The Nation's Pulse

Freedom Worth Its Salt

What will Big Brother outlaw next? Salt shakers?

By 4.28.10

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The Food and Drug Administration has announced that it will soon require the manufacturers of many food products to use less salt. They assure us that the changes will be calibrated so that consumers will barely notice them. That raises the question: Is there anything (other than sex) that the government can't regulate?

If people want less salt in their food, manufacturers will respond to their desires. As in fact they have already done. Stroll down your supermarket aisles and look at the number of products that come in a low-sodium variety. Soups. Juices. Peanuts. Crackers. Soda water. Cereals. Snacks. Cheese. Unsalted tops on Saltines! Frozen chicken Parmesan, cheese ravioli, chicken picatta. Chili. Vegetable enchiladas. Even sodium-free salt!

Why so many? Because consumers -- the market -- demanded them, and manufacturers responded.

But that's not good enough for Big Brother. He wants everybody to use low-sodium products, and he wants more of them. BB says it's healthy.

Maybe it is. But whose choice is it to be healthy? The individual citizen's or nanny government's? Ah, says BB, but some people are … well, you know, too stupid to realize that less sodium may be better for them.

The result is that we will all have to live in a society regulated for the stupidest among us. Is that really what America is all about?

And of course, requiring manufacturers to use less salt has to be just the beginning. The resulting product will be so easy to alter. Just -- add salt! What will Big Brother do then?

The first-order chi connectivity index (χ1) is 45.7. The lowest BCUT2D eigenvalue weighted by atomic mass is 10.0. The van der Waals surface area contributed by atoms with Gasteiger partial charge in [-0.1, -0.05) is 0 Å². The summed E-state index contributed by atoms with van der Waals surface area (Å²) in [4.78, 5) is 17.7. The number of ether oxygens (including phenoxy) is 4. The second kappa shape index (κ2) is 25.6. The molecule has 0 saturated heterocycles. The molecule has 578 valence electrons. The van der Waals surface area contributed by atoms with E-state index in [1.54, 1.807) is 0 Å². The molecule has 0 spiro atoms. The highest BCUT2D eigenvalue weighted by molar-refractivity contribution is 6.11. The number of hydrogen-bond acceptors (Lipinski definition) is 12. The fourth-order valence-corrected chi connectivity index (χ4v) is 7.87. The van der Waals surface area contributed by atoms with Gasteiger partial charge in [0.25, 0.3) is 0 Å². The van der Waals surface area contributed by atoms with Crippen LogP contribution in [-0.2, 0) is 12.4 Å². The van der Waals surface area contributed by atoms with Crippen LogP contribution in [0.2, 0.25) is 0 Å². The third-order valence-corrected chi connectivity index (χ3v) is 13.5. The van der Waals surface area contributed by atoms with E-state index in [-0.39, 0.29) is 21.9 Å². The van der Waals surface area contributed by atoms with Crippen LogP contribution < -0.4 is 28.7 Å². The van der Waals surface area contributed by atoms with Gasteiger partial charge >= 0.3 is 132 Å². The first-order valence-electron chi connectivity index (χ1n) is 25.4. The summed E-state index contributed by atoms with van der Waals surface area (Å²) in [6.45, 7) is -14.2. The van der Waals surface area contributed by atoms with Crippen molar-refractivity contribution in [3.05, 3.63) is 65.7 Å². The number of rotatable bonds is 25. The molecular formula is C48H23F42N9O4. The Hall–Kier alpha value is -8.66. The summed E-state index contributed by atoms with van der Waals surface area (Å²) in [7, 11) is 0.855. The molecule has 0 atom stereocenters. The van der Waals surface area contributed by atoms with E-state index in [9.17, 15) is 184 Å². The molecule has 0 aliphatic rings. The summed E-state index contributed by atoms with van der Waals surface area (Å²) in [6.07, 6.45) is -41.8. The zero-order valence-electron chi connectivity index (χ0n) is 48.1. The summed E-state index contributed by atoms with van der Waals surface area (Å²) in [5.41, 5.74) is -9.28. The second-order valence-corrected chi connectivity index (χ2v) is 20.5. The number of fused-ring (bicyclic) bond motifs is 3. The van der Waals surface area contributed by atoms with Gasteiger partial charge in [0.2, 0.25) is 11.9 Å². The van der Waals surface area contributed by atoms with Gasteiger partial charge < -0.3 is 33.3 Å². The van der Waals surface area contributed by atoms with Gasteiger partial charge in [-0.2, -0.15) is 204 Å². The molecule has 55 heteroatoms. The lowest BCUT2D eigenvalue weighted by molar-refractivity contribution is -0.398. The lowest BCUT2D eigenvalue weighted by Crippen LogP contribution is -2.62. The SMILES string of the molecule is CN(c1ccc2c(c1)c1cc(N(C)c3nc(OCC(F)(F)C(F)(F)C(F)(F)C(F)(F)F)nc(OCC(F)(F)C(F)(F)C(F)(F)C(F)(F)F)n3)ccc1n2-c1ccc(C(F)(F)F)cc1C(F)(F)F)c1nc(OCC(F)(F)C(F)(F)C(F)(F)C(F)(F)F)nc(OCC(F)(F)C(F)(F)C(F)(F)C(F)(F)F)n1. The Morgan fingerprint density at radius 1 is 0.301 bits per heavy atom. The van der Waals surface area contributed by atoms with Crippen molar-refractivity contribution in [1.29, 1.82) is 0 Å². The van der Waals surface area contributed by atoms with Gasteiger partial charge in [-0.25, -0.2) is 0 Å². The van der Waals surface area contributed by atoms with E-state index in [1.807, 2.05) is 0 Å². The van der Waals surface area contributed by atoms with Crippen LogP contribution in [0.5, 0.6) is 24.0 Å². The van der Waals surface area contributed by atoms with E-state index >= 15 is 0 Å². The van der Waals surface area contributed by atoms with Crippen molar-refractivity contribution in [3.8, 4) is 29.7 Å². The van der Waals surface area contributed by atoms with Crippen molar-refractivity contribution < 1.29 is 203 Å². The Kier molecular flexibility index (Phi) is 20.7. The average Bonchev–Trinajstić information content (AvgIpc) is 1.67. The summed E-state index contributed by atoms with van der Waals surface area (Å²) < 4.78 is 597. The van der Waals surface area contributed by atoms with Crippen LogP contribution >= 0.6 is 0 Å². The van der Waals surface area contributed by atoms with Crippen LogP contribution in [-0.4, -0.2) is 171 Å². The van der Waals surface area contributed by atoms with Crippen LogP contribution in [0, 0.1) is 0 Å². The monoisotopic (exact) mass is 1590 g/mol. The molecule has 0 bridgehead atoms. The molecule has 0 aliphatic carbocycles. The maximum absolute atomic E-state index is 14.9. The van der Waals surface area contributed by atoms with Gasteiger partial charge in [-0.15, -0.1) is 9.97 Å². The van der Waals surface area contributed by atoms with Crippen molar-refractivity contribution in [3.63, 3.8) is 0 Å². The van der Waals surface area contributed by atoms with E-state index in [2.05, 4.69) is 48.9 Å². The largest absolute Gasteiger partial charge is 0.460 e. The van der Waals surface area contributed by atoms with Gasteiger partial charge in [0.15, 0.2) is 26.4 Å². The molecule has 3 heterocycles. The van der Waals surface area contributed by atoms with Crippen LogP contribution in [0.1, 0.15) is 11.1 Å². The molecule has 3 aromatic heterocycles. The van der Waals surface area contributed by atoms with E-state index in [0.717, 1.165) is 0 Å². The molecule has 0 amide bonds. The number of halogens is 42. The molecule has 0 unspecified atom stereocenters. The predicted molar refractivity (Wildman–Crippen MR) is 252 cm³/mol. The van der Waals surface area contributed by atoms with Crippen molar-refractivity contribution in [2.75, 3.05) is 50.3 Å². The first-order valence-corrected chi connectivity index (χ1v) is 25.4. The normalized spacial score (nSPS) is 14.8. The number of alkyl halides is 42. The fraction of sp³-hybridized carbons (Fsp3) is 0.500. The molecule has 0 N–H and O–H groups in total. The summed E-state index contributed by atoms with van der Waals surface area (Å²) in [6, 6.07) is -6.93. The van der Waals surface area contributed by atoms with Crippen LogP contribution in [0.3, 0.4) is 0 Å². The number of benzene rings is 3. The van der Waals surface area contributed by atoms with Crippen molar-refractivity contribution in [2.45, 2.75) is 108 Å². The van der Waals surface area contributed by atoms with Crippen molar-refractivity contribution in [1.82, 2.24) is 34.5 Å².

He will outlaw salt, that's what he'll do. Perhaps not in the home, but in restaurants. You laugh? In New York City, Big Brother Bloomberg (the mayor) outlawed trans fats in restaurants in 2006. Two years later, California banned trans fats in all restaurants in the state. And this spring Assemblyman Felix Ortiz, a Democratic from Brooklyn, introduced a bill into the New York State legislature banning any and all salt in public eating places in the state.

You say you will bring your own? Please. Big Brothers Bloomberg and Ortiz will be waiting for you. It will be a misdemeanor to bring salt into a restaurant, as it is, even now, illegal in many places to take an open bottle of wine out of a restaurant. That was easy.

But what about private eating places -- assuming the concept continues to exist in Big Brother's world? How will BB keep you from eating salt at home? Easy again. He will tax it. Look what BB did to cigarettes. Would $10 a pound cut into your salt habit? How about $20? Maybe $30?

The rationale is easy to understand -- if you put yourself in the shoes of a bright young Harvard man who knows much more about everything than someone like us will ever know. He will look out for me and you. As a McDonald's jingle of the 1970s went, "We do it all for you-ou-ou."

Why does the government want to regulate our behavior? There are at least two reasons, one stated, the other not.